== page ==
February 25, 2020
Emission factors (EF’s) are values that can be applied to anything that uses fuels or raw materials as a result of consumption or usage by an individual or organisation that results in the emission of Greenhouse Gases (GHG’s).
EF’s are most typically measured as mass per unit of consumption e.g. Tonnes per MWh. The most typical gases for which EF’s are published are CO2 (Carbon Dioxide), CH4 (Methane), N2O (Nitrous Oxide). The combined total of these is known as CO2e (Carbon dioxide equivalent).
This attributes a Global Warming Potential (GWP) of 1 to CO2 and a value to all other gases dependent on how much GWP it has in relation to CO2. This GWP value is multiplied by the mass per unit of consumption value to produce a component value that can aggregate CO2, CH4 and N2O to produce the CO2e value.
Because carbon is the most common GHG emitted, this makes up the majority of GHG emissions, however, CH4 and N2O have a much higher GWP than CO2, whilst refrigerant gases (also known as fugitive gases), typically have GWP’s thousands of times higher than CO2.
Turbo Carbon and Emission Factors
Various organisations and countries publish EF sets which contain EF types. These will have global and specific country EF’s which can vary between EF sets.
Turbo Carbon uses data from more than 20 EF sets published by organisations worldwide. Typically, but not exclusively these are government departments and cover thousands of Factor Types including energy, refrigerants, waste, water, supply chain and travel & transport and contain values for global and specific country EF’s.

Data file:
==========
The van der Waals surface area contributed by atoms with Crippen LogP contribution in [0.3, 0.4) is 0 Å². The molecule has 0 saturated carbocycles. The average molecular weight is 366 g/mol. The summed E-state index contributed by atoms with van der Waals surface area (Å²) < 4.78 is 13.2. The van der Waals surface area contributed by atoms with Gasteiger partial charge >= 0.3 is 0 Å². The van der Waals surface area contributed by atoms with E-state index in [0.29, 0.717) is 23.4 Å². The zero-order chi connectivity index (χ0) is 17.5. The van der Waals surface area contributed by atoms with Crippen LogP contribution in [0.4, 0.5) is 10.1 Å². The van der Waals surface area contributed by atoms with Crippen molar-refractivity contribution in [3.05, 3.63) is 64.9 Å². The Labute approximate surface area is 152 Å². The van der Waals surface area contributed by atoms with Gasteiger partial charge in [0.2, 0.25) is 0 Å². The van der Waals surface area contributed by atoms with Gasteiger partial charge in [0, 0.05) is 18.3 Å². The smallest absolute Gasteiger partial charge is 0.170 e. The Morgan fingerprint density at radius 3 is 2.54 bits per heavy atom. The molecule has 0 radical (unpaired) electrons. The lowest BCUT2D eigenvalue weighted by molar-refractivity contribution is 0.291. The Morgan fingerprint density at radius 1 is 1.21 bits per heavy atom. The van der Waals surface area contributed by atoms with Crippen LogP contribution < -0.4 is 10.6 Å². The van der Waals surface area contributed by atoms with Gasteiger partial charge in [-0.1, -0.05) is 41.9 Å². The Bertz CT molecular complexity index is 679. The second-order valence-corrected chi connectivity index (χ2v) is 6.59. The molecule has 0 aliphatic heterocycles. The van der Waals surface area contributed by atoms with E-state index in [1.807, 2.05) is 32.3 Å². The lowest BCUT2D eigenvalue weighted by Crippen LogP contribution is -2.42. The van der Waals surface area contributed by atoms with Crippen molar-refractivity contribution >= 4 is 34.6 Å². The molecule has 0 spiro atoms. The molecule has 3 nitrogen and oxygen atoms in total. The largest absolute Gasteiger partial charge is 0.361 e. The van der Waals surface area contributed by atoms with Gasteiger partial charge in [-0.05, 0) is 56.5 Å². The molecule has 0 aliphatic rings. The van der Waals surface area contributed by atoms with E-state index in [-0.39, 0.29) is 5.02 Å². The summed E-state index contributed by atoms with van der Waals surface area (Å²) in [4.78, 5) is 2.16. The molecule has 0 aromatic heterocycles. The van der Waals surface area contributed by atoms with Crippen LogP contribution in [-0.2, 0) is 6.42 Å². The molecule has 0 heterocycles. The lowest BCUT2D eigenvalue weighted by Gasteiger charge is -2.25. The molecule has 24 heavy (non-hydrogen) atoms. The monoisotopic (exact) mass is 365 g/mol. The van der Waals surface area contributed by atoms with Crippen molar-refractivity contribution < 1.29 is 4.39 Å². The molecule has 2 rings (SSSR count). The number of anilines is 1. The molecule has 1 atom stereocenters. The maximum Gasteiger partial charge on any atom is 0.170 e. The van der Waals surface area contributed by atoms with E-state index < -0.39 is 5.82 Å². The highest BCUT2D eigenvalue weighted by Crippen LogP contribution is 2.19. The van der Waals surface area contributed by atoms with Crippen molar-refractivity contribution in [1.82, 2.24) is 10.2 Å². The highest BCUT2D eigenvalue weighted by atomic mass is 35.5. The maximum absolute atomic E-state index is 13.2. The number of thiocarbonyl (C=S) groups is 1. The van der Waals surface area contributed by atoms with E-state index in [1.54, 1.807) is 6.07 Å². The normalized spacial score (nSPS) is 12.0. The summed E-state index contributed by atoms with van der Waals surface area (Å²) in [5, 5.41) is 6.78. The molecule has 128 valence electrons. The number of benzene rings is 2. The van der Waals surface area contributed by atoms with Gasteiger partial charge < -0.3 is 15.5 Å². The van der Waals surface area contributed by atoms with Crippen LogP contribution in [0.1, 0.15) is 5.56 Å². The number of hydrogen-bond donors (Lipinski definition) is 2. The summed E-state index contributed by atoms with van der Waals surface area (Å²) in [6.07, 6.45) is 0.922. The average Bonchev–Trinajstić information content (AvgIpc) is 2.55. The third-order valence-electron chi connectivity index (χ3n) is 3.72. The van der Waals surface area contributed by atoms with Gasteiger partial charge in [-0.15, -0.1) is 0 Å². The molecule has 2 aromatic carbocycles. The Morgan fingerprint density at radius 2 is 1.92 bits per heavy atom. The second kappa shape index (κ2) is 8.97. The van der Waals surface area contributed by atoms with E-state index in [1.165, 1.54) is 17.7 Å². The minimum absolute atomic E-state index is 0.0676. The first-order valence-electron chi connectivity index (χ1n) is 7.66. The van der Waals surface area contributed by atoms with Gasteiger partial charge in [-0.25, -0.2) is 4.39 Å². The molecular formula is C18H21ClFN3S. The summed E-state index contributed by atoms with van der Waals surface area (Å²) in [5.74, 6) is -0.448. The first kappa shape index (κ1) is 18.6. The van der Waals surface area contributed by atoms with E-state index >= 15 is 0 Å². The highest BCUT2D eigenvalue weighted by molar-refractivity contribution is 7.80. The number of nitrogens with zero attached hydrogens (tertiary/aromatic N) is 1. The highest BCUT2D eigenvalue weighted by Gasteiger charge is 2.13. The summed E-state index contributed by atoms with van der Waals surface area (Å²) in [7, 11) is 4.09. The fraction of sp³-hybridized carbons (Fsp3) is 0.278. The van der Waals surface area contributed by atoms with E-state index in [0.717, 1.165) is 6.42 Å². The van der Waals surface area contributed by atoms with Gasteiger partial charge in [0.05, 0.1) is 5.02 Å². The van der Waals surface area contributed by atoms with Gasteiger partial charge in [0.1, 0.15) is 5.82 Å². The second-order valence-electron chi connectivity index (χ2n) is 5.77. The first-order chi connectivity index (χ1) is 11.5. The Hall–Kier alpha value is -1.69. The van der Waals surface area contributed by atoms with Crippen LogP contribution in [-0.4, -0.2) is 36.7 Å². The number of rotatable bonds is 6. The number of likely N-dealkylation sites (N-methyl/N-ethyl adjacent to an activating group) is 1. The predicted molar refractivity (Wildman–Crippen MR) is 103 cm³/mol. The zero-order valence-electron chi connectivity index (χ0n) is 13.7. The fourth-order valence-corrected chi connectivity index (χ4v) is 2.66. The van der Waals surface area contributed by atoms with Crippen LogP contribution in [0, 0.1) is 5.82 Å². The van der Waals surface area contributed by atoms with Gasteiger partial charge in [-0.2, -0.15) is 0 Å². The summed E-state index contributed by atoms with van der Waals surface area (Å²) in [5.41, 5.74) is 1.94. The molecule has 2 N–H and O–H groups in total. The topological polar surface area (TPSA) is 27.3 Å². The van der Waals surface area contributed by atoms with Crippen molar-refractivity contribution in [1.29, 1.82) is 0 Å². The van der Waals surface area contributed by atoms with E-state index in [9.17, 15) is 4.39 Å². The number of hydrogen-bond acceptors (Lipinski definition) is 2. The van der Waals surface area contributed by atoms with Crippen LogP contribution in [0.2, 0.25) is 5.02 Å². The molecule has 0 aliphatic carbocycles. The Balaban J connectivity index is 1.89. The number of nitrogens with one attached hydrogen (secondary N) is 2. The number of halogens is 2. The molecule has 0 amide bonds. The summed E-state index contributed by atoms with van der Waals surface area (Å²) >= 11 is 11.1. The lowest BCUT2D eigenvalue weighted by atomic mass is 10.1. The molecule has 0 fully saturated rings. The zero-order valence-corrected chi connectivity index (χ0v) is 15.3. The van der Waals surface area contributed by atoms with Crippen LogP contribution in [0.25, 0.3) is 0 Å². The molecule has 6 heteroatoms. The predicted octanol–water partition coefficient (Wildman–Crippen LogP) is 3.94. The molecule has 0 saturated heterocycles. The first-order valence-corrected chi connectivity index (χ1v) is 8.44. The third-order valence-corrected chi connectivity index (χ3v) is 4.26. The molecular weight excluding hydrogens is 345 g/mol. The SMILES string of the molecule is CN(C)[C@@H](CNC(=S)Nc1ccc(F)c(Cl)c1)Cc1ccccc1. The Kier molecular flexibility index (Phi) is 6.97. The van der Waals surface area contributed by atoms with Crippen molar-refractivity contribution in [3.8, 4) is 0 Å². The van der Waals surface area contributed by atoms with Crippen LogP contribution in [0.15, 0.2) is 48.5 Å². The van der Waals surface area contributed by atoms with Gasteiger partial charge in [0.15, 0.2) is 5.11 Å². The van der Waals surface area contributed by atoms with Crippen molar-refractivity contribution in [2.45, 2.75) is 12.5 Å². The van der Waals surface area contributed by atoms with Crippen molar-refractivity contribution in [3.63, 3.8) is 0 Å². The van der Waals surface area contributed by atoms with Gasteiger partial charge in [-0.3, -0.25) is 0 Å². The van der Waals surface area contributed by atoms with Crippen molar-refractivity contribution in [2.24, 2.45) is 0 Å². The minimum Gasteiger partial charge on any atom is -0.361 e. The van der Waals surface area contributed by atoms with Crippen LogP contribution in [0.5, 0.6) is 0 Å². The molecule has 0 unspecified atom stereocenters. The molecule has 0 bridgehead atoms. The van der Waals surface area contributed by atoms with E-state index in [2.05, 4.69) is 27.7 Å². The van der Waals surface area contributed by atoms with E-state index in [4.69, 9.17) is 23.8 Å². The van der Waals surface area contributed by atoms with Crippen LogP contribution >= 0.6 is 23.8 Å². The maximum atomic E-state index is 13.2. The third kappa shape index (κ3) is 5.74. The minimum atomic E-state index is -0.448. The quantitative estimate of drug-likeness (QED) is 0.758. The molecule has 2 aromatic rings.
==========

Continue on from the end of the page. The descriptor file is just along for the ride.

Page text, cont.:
Most EF sets are published annually or bi-annually with updated values based on the latest EF calculation methodology. New EF types are also added each year to expand the portfolio available, this enables organisations to be as accurate as possible in reporting their emissions and meet their external emissions reporting criteria.
How does Turbo Carbon help?
With such broad range of EF’s and EF sets available, we use our expertise to map the correct factors to the relevant indicators to ensure the CO2e values generated by Turbo Carbon are correct and up to date.
Written by Leigh Carter, UL’s Emission Factor and Reporting Framework Specialist